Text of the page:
Technology can be a brutal disrupter of business. Look at what the Internet has done to industries like travel and retail.
Another target for disruption has been the health-care industry. Despite cutting-edge solutions from companies like WebMD
Why the defiance? It's hard to know for sure, but some would-be culprits include nascent or proprietary technologies that are still unproven -- at least in the minds of decision makers -- and confidentiality concerns that are swelling in response to a changed regulatory environment. Plus, companies might be inclined to just attempt such solutions in-house.
Yesterday, another player in the space, ProxyMed
The company attributed $700,000 of fourth-quarter expenses to Sarbanes-Oxley, a Securities and Exchange Commission review, and a civil litigation settlement. It's worth noting that net of one-time expenses related to Sarbanes-Oxley compliance, the fourth-quarter net loss looks better, coming in at roughly $900,000.
The company also faces significant regulatory complications and costs related to compliance with the Health Insurance Portability and Accountability Act, or HIPAA -- legislation requiring information and transaction security among platforms of the sort ProxyMed produces. Between Sarbanes and HIPAA, cost outlays throughout the year apparently totaled in excess of $2 million. According to management, these are one-time costs, and they're likely to result in significant savings in future years, given that HIPAA compliance should logically result in an increased ability to complete transactions.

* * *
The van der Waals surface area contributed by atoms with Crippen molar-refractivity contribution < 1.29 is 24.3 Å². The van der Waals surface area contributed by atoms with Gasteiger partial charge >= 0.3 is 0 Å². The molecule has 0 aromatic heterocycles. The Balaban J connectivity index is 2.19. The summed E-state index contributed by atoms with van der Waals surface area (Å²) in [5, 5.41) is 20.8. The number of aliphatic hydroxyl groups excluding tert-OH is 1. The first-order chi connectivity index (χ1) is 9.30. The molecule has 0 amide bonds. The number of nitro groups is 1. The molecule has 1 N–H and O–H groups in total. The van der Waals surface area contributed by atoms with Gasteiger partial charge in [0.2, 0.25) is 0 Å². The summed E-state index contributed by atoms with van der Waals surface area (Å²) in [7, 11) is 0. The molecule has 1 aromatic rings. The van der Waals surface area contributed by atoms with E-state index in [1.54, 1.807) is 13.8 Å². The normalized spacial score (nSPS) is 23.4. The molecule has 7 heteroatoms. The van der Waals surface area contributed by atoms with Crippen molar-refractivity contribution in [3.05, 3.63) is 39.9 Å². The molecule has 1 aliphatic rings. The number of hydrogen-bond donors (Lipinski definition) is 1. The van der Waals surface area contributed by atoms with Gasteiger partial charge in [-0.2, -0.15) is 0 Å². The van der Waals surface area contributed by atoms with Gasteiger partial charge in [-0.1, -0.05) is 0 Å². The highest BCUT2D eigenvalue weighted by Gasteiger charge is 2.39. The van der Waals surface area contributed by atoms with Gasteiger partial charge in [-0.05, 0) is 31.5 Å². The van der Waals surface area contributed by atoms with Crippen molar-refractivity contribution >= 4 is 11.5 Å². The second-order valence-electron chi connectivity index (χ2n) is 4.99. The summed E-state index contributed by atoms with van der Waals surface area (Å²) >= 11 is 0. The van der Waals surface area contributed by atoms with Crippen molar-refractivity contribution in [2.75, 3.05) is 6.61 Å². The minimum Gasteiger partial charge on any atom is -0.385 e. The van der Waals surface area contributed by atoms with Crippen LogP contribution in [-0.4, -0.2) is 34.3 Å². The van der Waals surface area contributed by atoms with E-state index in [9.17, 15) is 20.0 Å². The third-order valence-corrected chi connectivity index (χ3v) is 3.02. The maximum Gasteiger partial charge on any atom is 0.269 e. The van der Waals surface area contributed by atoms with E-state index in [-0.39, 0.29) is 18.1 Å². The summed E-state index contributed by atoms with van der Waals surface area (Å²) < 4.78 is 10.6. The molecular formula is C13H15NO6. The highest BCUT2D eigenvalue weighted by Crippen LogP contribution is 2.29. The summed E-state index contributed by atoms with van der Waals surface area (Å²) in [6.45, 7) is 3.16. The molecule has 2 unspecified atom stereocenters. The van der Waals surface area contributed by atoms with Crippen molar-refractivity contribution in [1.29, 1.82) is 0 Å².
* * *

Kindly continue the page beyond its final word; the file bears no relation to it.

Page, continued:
For 2004, the company posted a 26% increase in sales to $90.2 million. The net loss for 2004 was $3.8 million, comparing relatively favorably with last year's $5 million loss.
Basically, ProxyMed is the developer of a technology platform called Phoenix. It is a way to securely connect primary care providers with payers. Phoenix streamlines the process: It allows processing of about 300 million transactions per year.
While the company has dealt with its regulatory costs and is continuing to see growth in its business, there are many questions lingering for investors. The company, for example, is looking for a new CEO. And the company has not issued financial guidance. So far, Wall Street is skeptical -- and it should be until it gets more clarity, since the stock price fell 6.4% to $7.90 on the news.
Fool contributor Tom Taulli does not own shares mentioned in this article.